No Matter What Happens With the SEC, Ripple Has Already Won

Ripple fighting the SEC for years is a major green flag for crypto these days


Andrey Burmakin/Shutterstock modified by Blockworks


Ripple (XRP) has long served as a punching bag for jaded crypto folk. Until Gary Gensler.

Gensler is the Cruella de Vil to crypto’s 101 market caps.

The SEC has come for Kraken, Genesis and Gemini, although it was very late to the latter two. Gensler has prosecuted LBRY and sued degenerate-in-chief Justin Sun over his TRX and bittorrent offerings just last month. Now, he’s even angling for the biggest fish — Coinbase — posturing to sue the top US crypto exchange for trading in (alleged) unregistered securities.

But while the SEC has dished out more than 80 enforcement actions against crypto startups since 2017 — 30 of them last year — there is one case that trumps almost all others. The SEC vs. Ripple. 

Although many crypto industry observers previously saw Ripple as the butt of the joke, the SEC case (win or lose) is sparking what appears to be a 180 degree change in how crypto diehards view the long-derided company.

Gensler is adamant there’s no need for crypto-specific securities laws. And among those 80 or so cases against crypto startups are instances of outright fraud and other misdealings. Those efforts must be applauded. 

But in the background all along, from before Gensler’s time, Ripple has been funding a full-scale legal defense against the US securities regulator. It has also publicly refused to settle, bucking the trend of crypto startups ponying up to SEC fines.

Critics would have once said that XRP is centralized, entirely premined with Ripple Labs awarding itself 80% of the supply from the get go. Others would take offense on a more philosophical level: XRP is the banker’s crypto, built to strengthen the existing finance system that Bitcoin was so immaculately conceived to undermine. 

But today, if crypto insiders were looking through their enemies’ enemies for new friends, Ripple and Garlinghouse are top of the pile.

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Ripple jokes aren’t only for Bitcoin maxis

Ripple Labs executives have never exactly tried to mend the divide between Ripple and the rest of the crypto world.

Co-founder Chris Larsen’s $5 million “Change the Code, not the Climate” campaign, launched alongside Greenpeace last year, aims to convince Bitcoin to ditch proof-of-work mining with newspaper ads and whatnot. 

But the stunt has amounted to more annoyance than any real clout. Bitcoiners even ironically adopted the campaign’s apocalyptic mascot.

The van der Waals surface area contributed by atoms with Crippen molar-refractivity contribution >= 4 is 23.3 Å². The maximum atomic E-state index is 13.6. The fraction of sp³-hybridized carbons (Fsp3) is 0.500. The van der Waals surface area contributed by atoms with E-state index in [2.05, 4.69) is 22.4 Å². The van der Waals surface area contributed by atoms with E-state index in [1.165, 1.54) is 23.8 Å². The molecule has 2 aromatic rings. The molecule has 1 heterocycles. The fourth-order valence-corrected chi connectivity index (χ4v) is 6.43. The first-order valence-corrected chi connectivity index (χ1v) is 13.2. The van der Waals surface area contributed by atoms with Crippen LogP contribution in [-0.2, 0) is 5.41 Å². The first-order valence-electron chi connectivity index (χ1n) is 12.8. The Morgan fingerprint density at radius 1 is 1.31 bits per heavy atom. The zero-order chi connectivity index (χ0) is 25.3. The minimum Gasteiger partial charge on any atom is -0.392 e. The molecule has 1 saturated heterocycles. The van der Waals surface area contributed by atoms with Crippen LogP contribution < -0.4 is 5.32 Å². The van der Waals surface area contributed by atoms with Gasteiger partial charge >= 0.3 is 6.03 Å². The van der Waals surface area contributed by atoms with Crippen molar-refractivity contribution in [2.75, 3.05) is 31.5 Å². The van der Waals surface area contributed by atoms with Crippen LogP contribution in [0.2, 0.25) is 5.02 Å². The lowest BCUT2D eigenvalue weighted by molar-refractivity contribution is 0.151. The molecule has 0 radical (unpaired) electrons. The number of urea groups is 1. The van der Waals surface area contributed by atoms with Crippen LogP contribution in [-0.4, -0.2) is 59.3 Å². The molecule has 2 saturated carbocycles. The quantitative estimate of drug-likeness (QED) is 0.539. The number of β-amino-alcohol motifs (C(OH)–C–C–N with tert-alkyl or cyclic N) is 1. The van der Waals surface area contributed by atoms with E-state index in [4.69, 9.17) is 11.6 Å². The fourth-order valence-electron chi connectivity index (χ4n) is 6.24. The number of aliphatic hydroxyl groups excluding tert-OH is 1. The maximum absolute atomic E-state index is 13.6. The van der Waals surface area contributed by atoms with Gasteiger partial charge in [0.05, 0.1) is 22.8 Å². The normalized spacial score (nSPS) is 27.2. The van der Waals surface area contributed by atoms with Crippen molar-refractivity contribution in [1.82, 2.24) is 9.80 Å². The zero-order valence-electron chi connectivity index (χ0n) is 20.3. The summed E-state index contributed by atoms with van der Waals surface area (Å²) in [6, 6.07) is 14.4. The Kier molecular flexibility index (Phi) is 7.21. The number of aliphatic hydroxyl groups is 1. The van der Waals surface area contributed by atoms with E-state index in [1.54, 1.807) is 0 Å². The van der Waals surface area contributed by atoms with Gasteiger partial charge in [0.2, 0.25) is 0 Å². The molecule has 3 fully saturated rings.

Despite the ongoing SEC strife, Ripple also claims its business is better than ever. Institutions do seem increasingly eager to use its crypto-powered payment rails: Ripple now discloses billions in quarterly revenue from selling XRP over the counter for use on RippleNet, spending a near-equal amount to rebuy the token on public markets.

Not that it really matters. XRP has persistently been one of the most valuable blockchain projects in the world. There’s a certain Lindy effect that comes with nearly a decade of staying power in crypto.

All this we know. The interesting part isn’t that Ripple is considered to a success in spite of its detractors — it’s interesting now who considers Ripple a success. It took crypto’s no. 1 villain, Gary Gensler, to fully legitimize the project in the eyes of the formerly-dubious crypto crowd.

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It used to be that crypto startups were cursed if their tokens were labeled securities — something must be wrong with the project if even the SEC knows it’s centralized. 

But now, the agency’s fixation on interest-bearing crypto accounts — Coinbase’s proposed lending product and Kraken’s staking as a service offerings — has set the stage for Ripple’s redemption arc. 

It seems realistic that the SEC case could cripple Ripple outright. But the case may well have secured Ripple’s reputation for good. 

If Ripple wins, it will have defeated Goliath, to be crowned a crypto champion. Ripple’s reputation would only be steelmanned if it lost. A monumental fine could hypothetically bankrupt the firm, but considering its current revenues, it’s unlikely. 

It could be that nothing really changes for Ripple after the case concludes — win, lose or jury trial. 

Except, one major shift: The magnetic poles of the crypto industry have flipped. XRP is now bona fide in the eyes of a once-hostile industry. 

All thanks to the SEC.

Updated Apr. 7, 2023 at 11:40 am ET: Corrected which Ripple executive launched the “Change the Code, not the Climate” campaign.

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